I wouldn’t expect a seriously depressed person to do one or all of these things and always automatically be uplifted or cured. Depression is not just a low mood; it’s a serious illness, a terrible sickness and nothing can just pull someone out of it usually. But with practice we can learn to cope with and sometimes prevent severe flare ups and with practice we can sometimes be somewhat uplifted even when we’re truly depressed. These things help me immensely because I practice them every day and take them seriously, every day, not just lightly every now and then. And not only when I’m depressed.

Since May 2010 I have been working on maintaining a positive life philosophy and practicing personal development/self-help techniques to help me cope with pain, both physical and emotional. And just to have happiness & joy in general.   It has to be learned, practiced, and applied.   Depression has biochemical underpinnings but it’s also psychological and self help techniques can help to a certain extent.   But throwing an uplifting quote at a very depressed person, expecting it to lift the person out of the illness,  can likely just make it worse for the person, seeming like no one understands. But when a person with depression seeks professional help and works on the inner self, reads positive quotes/ideas often, meditates upon them, develops and seriously maintains a life philosophy and positive attitude, making serious attempts to get better and view life in a positive way, it is very helpful and an incredible experience. 

Succumbing to depression, giving into negative thinking, unnecessary self criticism, viewing life and the whole world as vicious and cold and cruel, contemplating suicide are all very detrimental and it takes so much to avoid them. It takes energy, strength, courage that often seems impossible to muster, to avoid giving in, but it is possible and worth it. I know. I used to live in a cold, dark place. It felt so cruel. So hopeless and wrong. Life felt wrong and worthless and useless. But I found my way. I still slip back there once and a while but I found ways to cope until I am genuinely happy again.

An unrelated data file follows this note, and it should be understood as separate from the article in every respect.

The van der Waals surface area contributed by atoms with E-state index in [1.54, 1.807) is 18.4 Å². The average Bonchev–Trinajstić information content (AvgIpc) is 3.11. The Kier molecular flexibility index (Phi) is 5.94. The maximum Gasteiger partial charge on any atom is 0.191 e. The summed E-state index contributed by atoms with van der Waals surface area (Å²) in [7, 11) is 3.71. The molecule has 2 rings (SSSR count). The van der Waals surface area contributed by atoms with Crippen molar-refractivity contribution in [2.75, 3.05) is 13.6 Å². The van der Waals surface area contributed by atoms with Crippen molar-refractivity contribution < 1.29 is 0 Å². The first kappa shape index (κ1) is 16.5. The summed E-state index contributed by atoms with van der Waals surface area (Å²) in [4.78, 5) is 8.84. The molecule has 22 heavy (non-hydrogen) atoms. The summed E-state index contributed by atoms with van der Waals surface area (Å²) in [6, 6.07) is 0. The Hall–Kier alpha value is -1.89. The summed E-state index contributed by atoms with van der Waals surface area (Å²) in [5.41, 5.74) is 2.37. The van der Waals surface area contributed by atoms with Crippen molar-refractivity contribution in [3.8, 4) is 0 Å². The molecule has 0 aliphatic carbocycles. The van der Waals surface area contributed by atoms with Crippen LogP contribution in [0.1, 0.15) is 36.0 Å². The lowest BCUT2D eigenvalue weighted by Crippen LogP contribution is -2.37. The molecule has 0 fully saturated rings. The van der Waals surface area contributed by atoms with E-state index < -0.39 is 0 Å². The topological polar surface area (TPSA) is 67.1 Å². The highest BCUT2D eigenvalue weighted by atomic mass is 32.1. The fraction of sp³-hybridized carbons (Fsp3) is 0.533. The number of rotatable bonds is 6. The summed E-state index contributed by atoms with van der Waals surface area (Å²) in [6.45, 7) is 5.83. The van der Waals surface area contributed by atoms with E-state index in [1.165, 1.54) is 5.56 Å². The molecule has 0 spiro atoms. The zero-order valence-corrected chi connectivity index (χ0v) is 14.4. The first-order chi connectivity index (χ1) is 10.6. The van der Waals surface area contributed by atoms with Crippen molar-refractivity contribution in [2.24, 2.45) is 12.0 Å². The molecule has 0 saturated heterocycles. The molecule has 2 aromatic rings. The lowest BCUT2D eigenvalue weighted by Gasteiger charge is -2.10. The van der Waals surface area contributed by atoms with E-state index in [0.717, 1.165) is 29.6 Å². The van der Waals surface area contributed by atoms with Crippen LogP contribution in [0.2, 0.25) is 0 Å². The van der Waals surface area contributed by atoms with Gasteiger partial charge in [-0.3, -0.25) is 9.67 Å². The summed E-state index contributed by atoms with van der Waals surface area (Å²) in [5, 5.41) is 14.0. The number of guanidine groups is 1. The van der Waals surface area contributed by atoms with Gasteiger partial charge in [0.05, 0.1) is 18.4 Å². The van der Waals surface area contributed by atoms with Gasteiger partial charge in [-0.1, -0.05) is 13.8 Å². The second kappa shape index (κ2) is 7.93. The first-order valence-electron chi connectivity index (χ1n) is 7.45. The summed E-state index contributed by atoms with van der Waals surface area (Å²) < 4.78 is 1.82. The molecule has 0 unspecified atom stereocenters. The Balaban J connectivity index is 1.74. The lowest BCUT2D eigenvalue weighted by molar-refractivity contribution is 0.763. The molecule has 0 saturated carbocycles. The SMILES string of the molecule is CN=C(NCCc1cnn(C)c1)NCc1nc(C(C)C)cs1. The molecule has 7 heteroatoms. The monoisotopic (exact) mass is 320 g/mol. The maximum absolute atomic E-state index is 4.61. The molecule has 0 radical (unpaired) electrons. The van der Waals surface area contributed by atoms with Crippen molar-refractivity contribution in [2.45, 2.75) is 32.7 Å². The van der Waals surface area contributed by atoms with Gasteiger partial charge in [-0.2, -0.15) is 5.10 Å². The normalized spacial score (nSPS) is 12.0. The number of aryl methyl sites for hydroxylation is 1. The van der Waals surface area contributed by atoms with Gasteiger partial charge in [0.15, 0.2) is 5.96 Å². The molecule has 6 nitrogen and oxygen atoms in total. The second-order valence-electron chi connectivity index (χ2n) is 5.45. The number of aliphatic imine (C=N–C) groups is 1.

Just because I’m depressed doesn’t mean I have to act depressed.

My life philosophy that I can handle anything and that I must stay alive, that life IS great even when it hurts, that just being alive is my purpose and just being alive is a grand thing has become so ingrained in me that even when I get just as severely depressed as I used to, I can cope much better, breeze right through it and no longer become dangerously suicidal. Often, positive quotes and songs do help me now because of the practice of self-help techniques and controlling my thinking.   They confirm and remind me of what I already know. It still hurts when I am hit hard with depression, I still have suicidal thoughts, I still feel hopeless sometimes and worthless for what, often, seems like no reason at all. But these feelings often, no longer overwhelm me or consume me like they used to.  

Something inside has shifted. It’s a strange feeling to become just as severely depressed as I have been for many years but now have hope and still a desire for life.